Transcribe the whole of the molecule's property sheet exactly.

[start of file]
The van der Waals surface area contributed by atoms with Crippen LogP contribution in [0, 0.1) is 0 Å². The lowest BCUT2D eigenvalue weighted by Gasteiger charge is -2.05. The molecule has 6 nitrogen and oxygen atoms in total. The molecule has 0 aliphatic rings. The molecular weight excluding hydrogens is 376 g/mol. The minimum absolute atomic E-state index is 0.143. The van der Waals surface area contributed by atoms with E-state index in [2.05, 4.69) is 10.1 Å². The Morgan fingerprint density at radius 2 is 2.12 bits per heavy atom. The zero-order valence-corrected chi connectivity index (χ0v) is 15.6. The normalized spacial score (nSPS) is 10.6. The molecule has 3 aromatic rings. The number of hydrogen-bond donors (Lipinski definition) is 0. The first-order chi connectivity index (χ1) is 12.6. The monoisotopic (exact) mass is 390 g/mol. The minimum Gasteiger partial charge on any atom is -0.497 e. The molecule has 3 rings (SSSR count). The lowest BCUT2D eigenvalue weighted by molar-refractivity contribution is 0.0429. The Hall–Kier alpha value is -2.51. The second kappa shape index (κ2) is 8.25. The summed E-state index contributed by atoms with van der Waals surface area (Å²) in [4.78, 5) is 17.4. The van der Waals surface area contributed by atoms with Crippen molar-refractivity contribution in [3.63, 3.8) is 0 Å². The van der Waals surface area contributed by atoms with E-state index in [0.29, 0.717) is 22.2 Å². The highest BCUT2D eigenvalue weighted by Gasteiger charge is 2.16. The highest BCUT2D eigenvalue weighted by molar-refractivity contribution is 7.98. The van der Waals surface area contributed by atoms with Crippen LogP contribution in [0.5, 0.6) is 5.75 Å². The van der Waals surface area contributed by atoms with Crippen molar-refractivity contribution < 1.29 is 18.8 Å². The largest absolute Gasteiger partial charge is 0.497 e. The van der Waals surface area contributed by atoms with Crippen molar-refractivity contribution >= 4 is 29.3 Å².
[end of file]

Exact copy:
The van der Waals surface area contributed by atoms with Crippen LogP contribution in [0, 0.1) is 0 Å². The lowest BCUT2D eigenvalue weighted by Gasteiger charge is -2.05. The molecule has 6 nitrogen and oxygen atoms in total. The molecule has 0 aliphatic rings. The molecular weight excluding hydrogens is 376 g/mol. The minimum absolute atomic E-state index is 0.143. The van der Waals surface area contributed by atoms with E-state index in [2.05, 4.69) is 10.1 Å². The Morgan fingerprint density at radius 2 is 2.12 bits per heavy atom. The zero-order valence-corrected chi connectivity index (χ0v) is 15.6. The normalized spacial score (nSPS) is 10.6. The molecule has 3 aromatic rings. The number of hydrogen-bond donors (Lipinski definition) is 0. The first-order chi connectivity index (χ1) is 12.6. The monoisotopic (exact) mass is 390 g/mol. The minimum Gasteiger partial charge on any atom is -0.497 e. The molecule has 3 rings (SSSR count). The lowest BCUT2D eigenvalue weighted by molar-refractivity contribution is 0.0429. The Hall–Kier alpha value is -2.51. The second kappa shape index (κ2) is 8.25. The summed E-state index contributed by atoms with van der Waals surface area (Å²) in [4.78, 5) is 17.4. The van der Waals surface area contributed by atoms with Crippen molar-refractivity contribution in [3.63, 3.8) is 0 Å². The van der Waals surface area contributed by atoms with E-state index in [0.29, 0.717) is 22.2 Å². The highest BCUT2D eigenvalue weighted by Gasteiger charge is 2.16. The highest BCUT2D eigenvalue weighted by molar-refractivity contribution is 7.98. The van der Waals surface area contributed by atoms with Crippen LogP contribution in [0.5, 0.6) is 5.75 Å². The van der Waals surface area contributed by atoms with Crippen molar-refractivity contribution < 1.29 is 18.8 Å². The largest absolute Gasteiger partial charge is 0.497 e. The van der Waals surface area contributed by atoms with Crippen molar-refractivity contribution >= 4 is 29.3 Å².